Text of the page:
Movement in Worship

From time to time people ask me about what we do with our hands and bodies in worship.

One way to look at it is that the way we use our bodies in worship is it is like dancing – although very slowly.

Sometimes however we may forget why we dance in a certain way.

The Sign of the Cross

We begin our Worship with the sign of the cross, In the Name of the Father the Son and the Holy Spirit. A silent body prayer many use at other times including before meals. It has two meanings:
Firstly, it is a symbol of the trinity, Father Son and Holy Spirit. But it is also a reminder of our baptism, especially when we use holy water, as we are baptised in the name of Father Son and Holy Spirit.

There are traditional places to use this symbol, but we can use it whenever we wish to say a silent Amen or offer ourselves more fully to God.

The Kiss

Kissing was part of worship in the Old Testament, and in the early Church. What we celebrate as the Peace is ancient and would have been originally a kiss.
When we Kiss things in worship we are recognising what they represent, Jesus.

  • His offering and gift to us: The Altar
  • His Word: The Gospel
  • His sacrifice: The the cross

When we kiss one another in the Peace (or shake hands!) we are recognising Jesus in the other person too.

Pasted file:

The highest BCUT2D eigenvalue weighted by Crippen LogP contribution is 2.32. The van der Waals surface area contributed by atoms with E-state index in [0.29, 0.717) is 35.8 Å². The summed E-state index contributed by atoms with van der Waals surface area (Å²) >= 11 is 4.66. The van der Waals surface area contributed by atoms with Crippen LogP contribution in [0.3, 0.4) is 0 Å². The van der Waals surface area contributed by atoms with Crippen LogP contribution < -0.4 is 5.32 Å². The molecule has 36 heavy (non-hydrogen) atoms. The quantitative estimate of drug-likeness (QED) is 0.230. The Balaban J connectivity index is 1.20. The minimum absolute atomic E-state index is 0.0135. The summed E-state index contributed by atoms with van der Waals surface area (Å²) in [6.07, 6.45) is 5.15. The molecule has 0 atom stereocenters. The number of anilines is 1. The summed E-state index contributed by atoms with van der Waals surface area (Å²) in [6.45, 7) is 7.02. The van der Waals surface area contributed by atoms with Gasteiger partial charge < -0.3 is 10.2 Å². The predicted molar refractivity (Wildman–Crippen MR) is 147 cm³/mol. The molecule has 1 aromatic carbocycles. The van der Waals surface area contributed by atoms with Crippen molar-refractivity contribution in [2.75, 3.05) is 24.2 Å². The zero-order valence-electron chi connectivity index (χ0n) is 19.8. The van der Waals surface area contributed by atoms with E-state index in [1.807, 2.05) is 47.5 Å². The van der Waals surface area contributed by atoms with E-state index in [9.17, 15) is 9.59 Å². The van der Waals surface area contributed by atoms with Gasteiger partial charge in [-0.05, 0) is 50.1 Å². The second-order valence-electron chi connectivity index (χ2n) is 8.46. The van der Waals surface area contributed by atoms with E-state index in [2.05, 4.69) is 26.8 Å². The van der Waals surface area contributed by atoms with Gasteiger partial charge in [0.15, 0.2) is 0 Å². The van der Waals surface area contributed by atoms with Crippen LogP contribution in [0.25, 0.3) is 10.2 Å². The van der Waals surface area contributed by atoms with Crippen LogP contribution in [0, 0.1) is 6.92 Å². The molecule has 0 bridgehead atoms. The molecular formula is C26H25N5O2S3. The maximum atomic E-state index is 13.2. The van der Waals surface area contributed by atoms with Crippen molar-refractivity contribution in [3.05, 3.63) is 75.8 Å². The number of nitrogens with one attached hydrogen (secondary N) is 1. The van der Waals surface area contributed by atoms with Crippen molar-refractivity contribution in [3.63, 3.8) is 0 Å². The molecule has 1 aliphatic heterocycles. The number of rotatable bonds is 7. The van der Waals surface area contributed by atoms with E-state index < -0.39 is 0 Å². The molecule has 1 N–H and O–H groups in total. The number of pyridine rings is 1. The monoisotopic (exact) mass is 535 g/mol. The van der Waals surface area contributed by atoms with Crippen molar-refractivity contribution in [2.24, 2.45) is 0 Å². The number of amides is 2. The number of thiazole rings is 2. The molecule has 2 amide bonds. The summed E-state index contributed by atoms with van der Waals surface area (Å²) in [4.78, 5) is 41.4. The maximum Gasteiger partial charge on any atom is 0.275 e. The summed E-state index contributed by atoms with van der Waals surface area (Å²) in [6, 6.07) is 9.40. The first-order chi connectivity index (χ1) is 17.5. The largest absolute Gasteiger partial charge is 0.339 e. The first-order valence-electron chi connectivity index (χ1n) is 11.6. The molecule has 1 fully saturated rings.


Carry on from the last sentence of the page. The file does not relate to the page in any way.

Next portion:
The Gospel

In many services the Gospel is read from the centre of the Church – and we turn towards it. We say that the Gospel is proclaimed not just read.

In our tradition, the words of Christ in the Gospels are the most important part of the bible – and we read the rest, Old and New through him. Jesus is at the centre of our lives as Christians – and so we turn to Christ.

At the Gospel some will make a special sign – three crosses on forehead, mouth and heart. This is a body prayer that Jesus will be in our mind, in our mouths and in our hearts.

Open Hands

In prayer and worship some of us use open hands, both Priest and people.

This is one of the two ways the early church prayed. Open hands means offering all that we have to God, and being ready to receive. It is used by many Charismatic Christians in Worship, and by many Catholic Christians in Prayer.

The Bow

The other way early Christians would have prayed and worshipped would be prostrate on their faces, fully bowed down before God. Just as we Kiss things that speak to us of Jesus – so we sometimes bow, such as the altar, the cross or the sacrament.

In the Eucharist, we recognise Jesus is especially present with us. What we know as ‘Genuflection’, bobbing on one knee is actually an easier alternative to kneeling or deep bowing. In many churches, such as ours, the people stand for communion, as the Priest does. Therefore, people genuflect instead of kneeling as an act of worship.

Sending Out

In some services, we end our worship with the dismissal at the Font The font is a symbol of our coming in and going out, of baptism and taking our faith out into the world. Which is why the font is so often at the back of the churches.

In our baptism we become part of God’s priestly people. And at the dismissal we affirm that by turning outwards to the world we are called to serve.

Flags & Dancing

There are other movements and gestures that we use in worship, like waving flags. Like dancing there is something special about doing the same movements as other people – but we are also free to respond to God creatively.

You can even dance quickly if you like!